One downfall of the rave culture in Hawaii is the lack of PLURR. The EDM scene is plagued with underage bandwagoners, who think they are cool by taking hella drugs and going to raves. We are trying to change that mentality. You see those kinds of people everywhere, but especially here. Raves are about the music, having a genuine appreciation for the artists, sharing those moments with your friends, and doing your best to make sure everyone has a good experience.
PLURR is a popular acronym in the rave culture, standing for Peace, Love, Unity, Respect and Responsibility. (Also seen as PLUR) It’s been a common theme among ravers since the 1990s once a popular DJ named Frankie Bones shouted it out when a fight broke out during his set at an event.
PEACE- Keep the peace with everyone. Don’t go to raves causing fights, bringing drama, and spreading bad energy. Dance, enjoy the music, and savor every moment.
LOVE- Show love for each other. Show love to the DJs. Show your love for the music. Share with each other. You have gum? You have water? Share it. Acts of kindness always come full circle, and you will be rewarded in some way.
UNITY- The beautiful thing about electronic music is that is unifies people. Ravers come from all walks of life, and they can show up to these events and feel connected to each other. We all fit in. We all belong. We are all one with the music and with each other. There is a oneness of mind and feeling.
RESPECT- Show consideration for others. Especially for the venue hosting the event. Be polite, don’t litter and don’t make a mess. Show kokua for the environment.
RESPONSIBILITY- Don’t act a fool. Be smart with your alcohol & substance consumption. Make good choices. Also, look our for your friends. Whenever I hear stories of ravers being carried away on stretchers, the first person I blame is the friends of the victim. You gotta look out for people. You come as a group- you leave as a group.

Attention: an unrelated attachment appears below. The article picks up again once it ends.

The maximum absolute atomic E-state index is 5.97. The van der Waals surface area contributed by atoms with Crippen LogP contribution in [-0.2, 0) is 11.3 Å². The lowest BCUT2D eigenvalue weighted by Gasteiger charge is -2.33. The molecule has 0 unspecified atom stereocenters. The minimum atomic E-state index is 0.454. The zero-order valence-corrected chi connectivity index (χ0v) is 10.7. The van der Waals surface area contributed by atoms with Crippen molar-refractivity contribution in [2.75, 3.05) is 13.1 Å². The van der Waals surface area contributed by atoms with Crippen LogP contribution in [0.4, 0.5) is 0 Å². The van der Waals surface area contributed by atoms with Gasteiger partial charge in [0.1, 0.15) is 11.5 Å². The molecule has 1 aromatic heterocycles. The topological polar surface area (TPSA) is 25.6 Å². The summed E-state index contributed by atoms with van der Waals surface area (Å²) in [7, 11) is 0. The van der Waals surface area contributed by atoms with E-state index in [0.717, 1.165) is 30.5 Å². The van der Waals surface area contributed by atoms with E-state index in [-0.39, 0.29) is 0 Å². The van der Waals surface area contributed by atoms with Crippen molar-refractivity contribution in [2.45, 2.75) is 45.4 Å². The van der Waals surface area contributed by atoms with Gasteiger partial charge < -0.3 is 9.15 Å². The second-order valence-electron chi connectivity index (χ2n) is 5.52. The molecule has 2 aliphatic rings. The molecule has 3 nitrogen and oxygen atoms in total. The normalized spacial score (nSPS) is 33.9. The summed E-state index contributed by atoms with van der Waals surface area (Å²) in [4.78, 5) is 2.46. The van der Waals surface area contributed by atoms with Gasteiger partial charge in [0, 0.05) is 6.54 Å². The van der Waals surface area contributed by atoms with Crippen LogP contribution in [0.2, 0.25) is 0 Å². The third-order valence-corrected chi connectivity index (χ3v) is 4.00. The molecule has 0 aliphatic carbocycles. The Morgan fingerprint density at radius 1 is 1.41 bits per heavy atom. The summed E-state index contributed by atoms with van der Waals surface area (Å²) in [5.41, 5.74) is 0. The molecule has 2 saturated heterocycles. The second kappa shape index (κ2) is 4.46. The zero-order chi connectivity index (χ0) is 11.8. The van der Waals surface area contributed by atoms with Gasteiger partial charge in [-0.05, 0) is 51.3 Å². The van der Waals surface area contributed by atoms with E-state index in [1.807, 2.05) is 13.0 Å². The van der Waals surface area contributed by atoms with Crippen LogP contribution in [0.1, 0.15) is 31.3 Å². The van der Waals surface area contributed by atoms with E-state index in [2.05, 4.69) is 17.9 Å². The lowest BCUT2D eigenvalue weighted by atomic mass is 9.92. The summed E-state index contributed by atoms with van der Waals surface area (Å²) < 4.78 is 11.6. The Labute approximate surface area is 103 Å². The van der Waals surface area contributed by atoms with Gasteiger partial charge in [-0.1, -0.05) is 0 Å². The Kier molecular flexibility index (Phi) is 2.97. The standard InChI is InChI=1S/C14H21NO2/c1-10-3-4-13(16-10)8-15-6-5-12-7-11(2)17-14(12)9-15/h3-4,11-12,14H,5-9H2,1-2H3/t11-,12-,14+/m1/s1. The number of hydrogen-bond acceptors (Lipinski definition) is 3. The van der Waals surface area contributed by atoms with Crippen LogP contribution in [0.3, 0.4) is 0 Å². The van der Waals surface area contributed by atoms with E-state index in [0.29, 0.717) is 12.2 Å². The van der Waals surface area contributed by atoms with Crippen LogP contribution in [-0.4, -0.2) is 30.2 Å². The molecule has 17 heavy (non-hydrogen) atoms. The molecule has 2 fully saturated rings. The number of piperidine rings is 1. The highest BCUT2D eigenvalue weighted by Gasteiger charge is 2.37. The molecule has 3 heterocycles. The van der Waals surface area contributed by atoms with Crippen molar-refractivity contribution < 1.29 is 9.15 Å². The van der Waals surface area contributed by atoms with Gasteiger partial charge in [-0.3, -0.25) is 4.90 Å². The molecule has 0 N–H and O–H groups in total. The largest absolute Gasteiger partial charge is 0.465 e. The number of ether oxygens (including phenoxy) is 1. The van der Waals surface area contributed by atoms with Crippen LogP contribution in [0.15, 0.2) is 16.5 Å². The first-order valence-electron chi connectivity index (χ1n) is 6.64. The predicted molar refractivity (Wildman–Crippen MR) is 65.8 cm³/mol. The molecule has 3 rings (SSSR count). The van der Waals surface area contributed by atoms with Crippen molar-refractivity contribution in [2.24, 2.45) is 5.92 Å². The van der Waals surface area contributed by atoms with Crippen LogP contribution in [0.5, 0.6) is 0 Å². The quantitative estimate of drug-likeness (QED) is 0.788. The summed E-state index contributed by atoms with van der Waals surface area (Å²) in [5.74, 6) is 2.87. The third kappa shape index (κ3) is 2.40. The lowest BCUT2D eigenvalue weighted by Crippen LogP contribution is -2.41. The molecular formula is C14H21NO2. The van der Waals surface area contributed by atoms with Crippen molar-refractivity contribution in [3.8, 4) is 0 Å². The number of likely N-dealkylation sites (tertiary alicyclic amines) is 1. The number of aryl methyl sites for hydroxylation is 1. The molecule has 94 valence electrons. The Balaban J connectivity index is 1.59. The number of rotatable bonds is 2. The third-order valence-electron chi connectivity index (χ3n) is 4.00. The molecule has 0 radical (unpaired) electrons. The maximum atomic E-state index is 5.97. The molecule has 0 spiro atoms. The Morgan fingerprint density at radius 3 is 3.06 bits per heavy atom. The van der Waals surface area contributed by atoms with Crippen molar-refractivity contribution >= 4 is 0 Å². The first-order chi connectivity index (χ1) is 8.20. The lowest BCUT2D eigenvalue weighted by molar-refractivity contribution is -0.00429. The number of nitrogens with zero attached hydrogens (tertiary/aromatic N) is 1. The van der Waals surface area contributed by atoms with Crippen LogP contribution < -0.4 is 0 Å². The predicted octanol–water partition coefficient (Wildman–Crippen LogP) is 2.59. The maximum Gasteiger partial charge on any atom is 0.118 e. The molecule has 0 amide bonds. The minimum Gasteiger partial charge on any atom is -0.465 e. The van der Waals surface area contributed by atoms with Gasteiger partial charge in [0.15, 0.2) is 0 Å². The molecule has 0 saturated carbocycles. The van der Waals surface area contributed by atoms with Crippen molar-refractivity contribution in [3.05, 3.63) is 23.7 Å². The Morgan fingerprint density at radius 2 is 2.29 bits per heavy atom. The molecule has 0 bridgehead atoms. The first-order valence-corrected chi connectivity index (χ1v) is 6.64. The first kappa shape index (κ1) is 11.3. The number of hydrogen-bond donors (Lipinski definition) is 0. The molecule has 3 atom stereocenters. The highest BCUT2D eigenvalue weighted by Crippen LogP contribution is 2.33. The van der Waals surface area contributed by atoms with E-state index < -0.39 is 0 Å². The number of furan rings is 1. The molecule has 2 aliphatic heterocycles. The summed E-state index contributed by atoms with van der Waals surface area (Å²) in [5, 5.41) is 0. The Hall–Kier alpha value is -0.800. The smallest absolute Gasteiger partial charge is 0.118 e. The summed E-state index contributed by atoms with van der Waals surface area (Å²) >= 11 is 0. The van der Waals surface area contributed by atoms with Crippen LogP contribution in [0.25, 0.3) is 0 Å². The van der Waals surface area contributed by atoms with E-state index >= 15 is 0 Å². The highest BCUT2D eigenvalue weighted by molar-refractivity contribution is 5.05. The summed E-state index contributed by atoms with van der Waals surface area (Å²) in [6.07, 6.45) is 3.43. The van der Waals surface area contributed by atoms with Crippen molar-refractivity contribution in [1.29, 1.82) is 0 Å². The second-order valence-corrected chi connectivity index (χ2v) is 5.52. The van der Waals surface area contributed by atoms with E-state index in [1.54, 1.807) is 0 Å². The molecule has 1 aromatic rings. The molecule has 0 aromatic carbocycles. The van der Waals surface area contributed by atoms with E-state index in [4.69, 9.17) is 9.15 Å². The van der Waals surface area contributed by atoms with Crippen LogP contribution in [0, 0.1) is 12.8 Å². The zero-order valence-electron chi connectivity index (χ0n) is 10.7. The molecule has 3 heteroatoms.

One of these most common ways of spreading PLUR is through giving kandi (like pictured above). Beaded bracelets made by hand to be given or traded with other ravers. The beads usually are a standard size, they come in all different colors, and lettered beads are often used to spell out words or phrases on the bracelets.
Every rave I go to, I try to make plenty of kandi to give out or to trade. I often make custom ones for my friends I know I will see at the event. I also make some generic ones to give out to people or trade. When I see a raver not wearing a kandi, I make a point to give them one. There is a series of hand gestures in which the kandi gets transferred from my wrist to theirs while we hold hands. If they have never been PLURRed a kandi before, I make sure I explain it to them, and encourage them to come to the next event with kandi, and join in on the PLURR.
I attended a rave called Winter Wonderland last night. Mat Zo was deejaying. I brought over a dozen kandi with me and gave them all out through the course of the night. One guy I gave a kandi to had his friend take photos of every PLUR step so that they will know how to do it from now on =) They said they now feel accepted … It made me happy to see them so excited.
We do not judge those who are new to the scene, nor do we try to keep newcomers out. Instead we welcome them with open arms. And while doing so, we educate them on the concept of PLURR and encourage them to acclimate themselves to the way we do things in our culture.
Demonstrating PLURR is something I always promote and strive to do myself. Keeping these practices alive is very important to me. If ravers showed a little more PLURR, it might help change the reputation of the scene, and keep the culture bustling!
-Love Koleana Kai McGuire
“Strings a bunch of beads together during arts and crafts, jeweler.”